Monitoring Natural Resources at Glacier Bay National Park and Preserve

An aerial view of the wild Glacier Bay coastline.
The wild coastline of Glacier Bay National Park and Preserve.

First designated as a national monument in 1925, Glacier Bay National Park and Preserve was expanded to 3,283,246 acres (1,328,700 hectares) by ANILCA in 1980. This Act also designated 2.77 million acres of marine and terrestrial wilderness within the park.

Glacier Bay National Park and Preserve is a coastal, mountainous, wilderness landscape that includes the fourth-largest area of glacial ice on Earth. It protects and preserves extensive icefields, alpine glaciers, and tidewater glaciers that emanate from mountain ranges rising abruptly from the coast. A long history of glacial and tectonic activity along an active plate boundary has produced a complicated and dynamic geography and geology. A great diversity of bedrock types, terrain, and local climates has allowed the development of myriad habitat types in terrestrial, freshwater, and marine environments.

The coastal rainforest in Glacier Bay national Park and Preserve.
Coastal rainforest in Glacier Bay National Park and Preserve.

A coastal rainforest of western hemlock and Sitka spruce is the dominant lowland vegetation in the region. Vegetation types such as deciduous forests and shrub lands dominate in recently deglaciated areas. Lakes, streams, wetlands, and marine ecosystems are also developing in areas recently exposed by retreating glaciers. Over 300 streams are present in the park, and around one-third are newly formed since glaciers receded. Most streams with a connection to the ocean host Pacific salmon runs.

About 30 species of land mammals occur in the park, including beaver, red fox, hoary marmot, porcupine, river otter, mink, marten, wolverine, and ermine. Black bears are widespread and common, while brown bears are less numerous and found primarily in open habitats and close to salmon streams. Moose occur widely throughout thickets, meadows, and open forests of lower elevations; deer are found in the 16 mature plant communities fringing Icy Strait. Mountain goats occupy high elevations with suitable habitat.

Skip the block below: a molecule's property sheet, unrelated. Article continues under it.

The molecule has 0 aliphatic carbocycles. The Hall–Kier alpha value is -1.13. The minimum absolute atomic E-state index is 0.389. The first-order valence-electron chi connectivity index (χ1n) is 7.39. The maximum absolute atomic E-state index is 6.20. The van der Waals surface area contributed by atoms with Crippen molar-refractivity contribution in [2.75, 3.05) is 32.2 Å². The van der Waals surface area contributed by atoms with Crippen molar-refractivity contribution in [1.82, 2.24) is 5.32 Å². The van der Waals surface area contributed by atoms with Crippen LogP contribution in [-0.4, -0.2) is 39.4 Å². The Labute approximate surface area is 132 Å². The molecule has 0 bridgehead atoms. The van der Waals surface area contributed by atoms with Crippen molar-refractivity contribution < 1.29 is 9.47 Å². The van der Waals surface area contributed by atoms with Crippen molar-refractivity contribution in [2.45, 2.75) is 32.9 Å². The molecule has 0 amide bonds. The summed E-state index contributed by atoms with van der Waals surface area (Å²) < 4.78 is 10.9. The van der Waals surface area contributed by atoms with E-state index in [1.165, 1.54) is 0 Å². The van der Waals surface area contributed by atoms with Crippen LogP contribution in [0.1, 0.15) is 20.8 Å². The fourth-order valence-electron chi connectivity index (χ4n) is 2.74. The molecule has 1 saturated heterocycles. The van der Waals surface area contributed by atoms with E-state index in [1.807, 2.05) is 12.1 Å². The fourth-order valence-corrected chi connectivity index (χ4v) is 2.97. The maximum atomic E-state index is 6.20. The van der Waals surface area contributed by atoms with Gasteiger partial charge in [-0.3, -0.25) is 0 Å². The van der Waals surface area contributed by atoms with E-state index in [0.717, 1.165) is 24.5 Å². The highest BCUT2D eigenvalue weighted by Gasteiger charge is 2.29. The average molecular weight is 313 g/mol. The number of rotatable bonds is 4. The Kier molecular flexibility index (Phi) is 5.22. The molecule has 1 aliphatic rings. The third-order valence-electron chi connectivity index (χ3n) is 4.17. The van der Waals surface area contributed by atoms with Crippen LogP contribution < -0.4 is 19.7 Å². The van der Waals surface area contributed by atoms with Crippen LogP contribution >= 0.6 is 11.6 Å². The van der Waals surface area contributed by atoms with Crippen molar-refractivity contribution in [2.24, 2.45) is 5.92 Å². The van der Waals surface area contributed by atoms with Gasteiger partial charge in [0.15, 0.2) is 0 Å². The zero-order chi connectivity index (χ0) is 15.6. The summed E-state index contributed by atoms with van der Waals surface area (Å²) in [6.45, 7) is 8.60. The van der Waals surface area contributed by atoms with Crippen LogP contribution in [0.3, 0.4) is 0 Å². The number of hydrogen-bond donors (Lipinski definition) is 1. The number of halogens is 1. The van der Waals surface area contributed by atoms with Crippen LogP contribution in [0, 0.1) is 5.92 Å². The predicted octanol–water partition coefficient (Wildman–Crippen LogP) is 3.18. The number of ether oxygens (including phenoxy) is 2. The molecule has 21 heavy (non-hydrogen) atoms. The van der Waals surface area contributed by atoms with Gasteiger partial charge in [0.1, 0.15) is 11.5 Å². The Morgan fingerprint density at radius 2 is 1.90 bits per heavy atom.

A large group of Stellar sea lions together in the ocean.
A large group, or raft, of Steller sea lions.

Within the park’s jurisdiction are over 600,000 acres of marine waters, including 53,000 acres of designated wilderness waters. As a result, Glacier Bay National Park and Preserve is one of only a handful of large conservation areas in the world that includes extensive saltwater habitat. It is also the largest marine area managed by the National Park Service. The park’s approximately 1,180 miles of coastline represent nearly 30% of the total marine coastline in the National Park System–nearly three times more than the next-largest coastline park. Due to large tidal fluctuations, the marine photic zone continuously receives dissolved nutrients from depth, while large surface inputs of fresh water provide stability during periods of sufficient daylength to sustain phytoplankton growth. These conditions stimulate high primary and subsequent secondary production of phytoplankton and zooplankton–the foundations of the marine food web–which support an abundance of forage fishes and other marine vertebrate predators.

Invertebrates such as Dungeness crab, Tanner crab, sea anemones, and shellfish are abundant in park marine waters. These resources, in turn, support many species of marine mammals, including harbor seals, Steller sea lions, humpback and killer whales, Dall’s and harbor porpoises, and a northern sea otter population.

A murrelet flushes from the water.
A Kittlitz's murrelet flushes from the water.

About 240 species of birds have been recorded, including a diverse array of seabirds, passerines, shorebirds, raptors, and waterfowl. Notably, Glacier Bay is a summertime home for approximately one-third of the global population of Kittlitz’s murrelet, a seabird species closely monitored by the Southeast Alaska Network. The park provides valuable opportunities to study and enjoy coastal flora and fauna in an unimpaired state, and to educate the public about the biological richness of interconnected marine, glacial, and terrestrial environments.

Last updated: June 18, 2018